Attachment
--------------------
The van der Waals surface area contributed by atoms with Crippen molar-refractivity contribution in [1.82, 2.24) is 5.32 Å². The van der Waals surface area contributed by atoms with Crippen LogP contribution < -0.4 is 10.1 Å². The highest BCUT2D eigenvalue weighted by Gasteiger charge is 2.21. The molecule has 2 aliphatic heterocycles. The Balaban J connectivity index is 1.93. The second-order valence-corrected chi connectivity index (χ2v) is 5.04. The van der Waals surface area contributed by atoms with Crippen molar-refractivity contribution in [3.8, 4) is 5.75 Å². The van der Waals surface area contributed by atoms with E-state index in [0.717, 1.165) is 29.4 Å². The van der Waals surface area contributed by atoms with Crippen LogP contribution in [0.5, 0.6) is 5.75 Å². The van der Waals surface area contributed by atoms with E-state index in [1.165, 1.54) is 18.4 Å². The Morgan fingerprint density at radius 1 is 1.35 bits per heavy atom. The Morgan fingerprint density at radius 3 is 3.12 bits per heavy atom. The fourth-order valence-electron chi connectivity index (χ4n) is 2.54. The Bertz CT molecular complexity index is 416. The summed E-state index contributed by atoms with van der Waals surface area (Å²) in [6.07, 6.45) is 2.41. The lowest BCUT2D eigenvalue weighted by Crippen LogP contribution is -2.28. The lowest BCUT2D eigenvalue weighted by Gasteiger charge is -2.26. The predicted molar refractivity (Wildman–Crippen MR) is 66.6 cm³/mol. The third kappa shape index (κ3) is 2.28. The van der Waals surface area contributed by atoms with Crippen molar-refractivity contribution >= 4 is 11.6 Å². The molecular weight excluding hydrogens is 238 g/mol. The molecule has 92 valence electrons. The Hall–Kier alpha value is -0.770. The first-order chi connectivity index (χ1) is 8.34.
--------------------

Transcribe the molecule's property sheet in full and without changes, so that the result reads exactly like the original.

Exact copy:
The van der Waals surface area contributed by atoms with Crippen molar-refractivity contribution in [1.82, 2.24) is 5.32 Å². The van der Waals surface area contributed by atoms with Crippen LogP contribution < -0.4 is 10.1 Å². The highest BCUT2D eigenvalue weighted by Gasteiger charge is 2.21. The molecule has 2 aliphatic heterocycles. The Balaban J connectivity index is 1.93. The second-order valence-corrected chi connectivity index (χ2v) is 5.04. The van der Waals surface area contributed by atoms with Crippen molar-refractivity contribution in [3.8, 4) is 5.75 Å². The van der Waals surface area contributed by atoms with E-state index in [0.717, 1.165) is 29.4 Å². The van der Waals surface area contributed by atoms with Crippen LogP contribution in [0.5, 0.6) is 5.75 Å². The van der Waals surface area contributed by atoms with E-state index in [1.165, 1.54) is 18.4 Å². The Morgan fingerprint density at radius 1 is 1.35 bits per heavy atom. The Morgan fingerprint density at radius 3 is 3.12 bits per heavy atom. The fourth-order valence-electron chi connectivity index (χ4n) is 2.54. The Bertz CT molecular complexity index is 416. The summed E-state index contributed by atoms with van der Waals surface area (Å²) in [6.07, 6.45) is 2.41. The lowest BCUT2D eigenvalue weighted by Crippen LogP contribution is -2.28. The lowest BCUT2D eigenvalue weighted by Gasteiger charge is -2.26. The predicted molar refractivity (Wildman–Crippen MR) is 66.6 cm³/mol. The third kappa shape index (κ3) is 2.28. The van der Waals surface area contributed by atoms with Crippen molar-refractivity contribution >= 4 is 11.6 Å². The molecular weight excluding hydrogens is 238 g/mol. The molecule has 92 valence electrons. The Hall–Kier alpha value is -0.770. The first-order chi connectivity index (χ1) is 8.34.